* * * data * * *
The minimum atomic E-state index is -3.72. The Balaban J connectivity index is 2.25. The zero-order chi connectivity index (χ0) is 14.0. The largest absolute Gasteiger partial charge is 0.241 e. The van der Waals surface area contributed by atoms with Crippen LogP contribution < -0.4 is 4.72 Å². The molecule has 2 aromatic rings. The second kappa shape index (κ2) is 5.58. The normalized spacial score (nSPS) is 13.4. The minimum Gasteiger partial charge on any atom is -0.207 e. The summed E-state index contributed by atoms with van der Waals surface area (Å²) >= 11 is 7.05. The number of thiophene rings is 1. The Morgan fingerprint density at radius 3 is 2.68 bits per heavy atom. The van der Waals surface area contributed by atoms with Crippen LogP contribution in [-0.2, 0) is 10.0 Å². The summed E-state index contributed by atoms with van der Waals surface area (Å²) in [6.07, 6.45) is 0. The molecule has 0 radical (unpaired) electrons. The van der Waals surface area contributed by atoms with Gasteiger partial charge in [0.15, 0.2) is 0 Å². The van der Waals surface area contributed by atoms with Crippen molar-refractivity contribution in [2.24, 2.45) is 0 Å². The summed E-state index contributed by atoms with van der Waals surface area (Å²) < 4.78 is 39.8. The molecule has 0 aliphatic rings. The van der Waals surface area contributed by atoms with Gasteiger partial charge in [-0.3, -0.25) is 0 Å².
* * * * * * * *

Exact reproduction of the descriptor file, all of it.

The minimum atomic E-state index is -3.72. The Balaban J connectivity index is 2.25. The zero-order chi connectivity index (χ0) is 14.0. The largest absolute Gasteiger partial charge is 0.241 e. The van der Waals surface area contributed by atoms with Crippen LogP contribution < -0.4 is 4.72 Å². The molecule has 2 aromatic rings. The second kappa shape index (κ2) is 5.58. The normalized spacial score (nSPS) is 13.4. The minimum Gasteiger partial charge on any atom is -0.207 e. The summed E-state index contributed by atoms with van der Waals surface area (Å²) >= 11 is 7.05. The number of thiophene rings is 1. The Morgan fingerprint density at radius 3 is 2.68 bits per heavy atom. The van der Waals surface area contributed by atoms with Crippen LogP contribution in [-0.2, 0) is 10.0 Å². The summed E-state index contributed by atoms with van der Waals surface area (Å²) in [6.07, 6.45) is 0. The molecule has 0 radical (unpaired) electrons. The van der Waals surface area contributed by atoms with Gasteiger partial charge in [0.15, 0.2) is 0 Å². The van der Waals surface area contributed by atoms with Crippen molar-refractivity contribution in [2.24, 2.45) is 0 Å². The summed E-state index contributed by atoms with van der Waals surface area (Å²) < 4.78 is 39.8. The molecule has 0 aliphatic rings. The van der Waals surface area contributed by atoms with Gasteiger partial charge in [-0.3, -0.25) is 0 Å².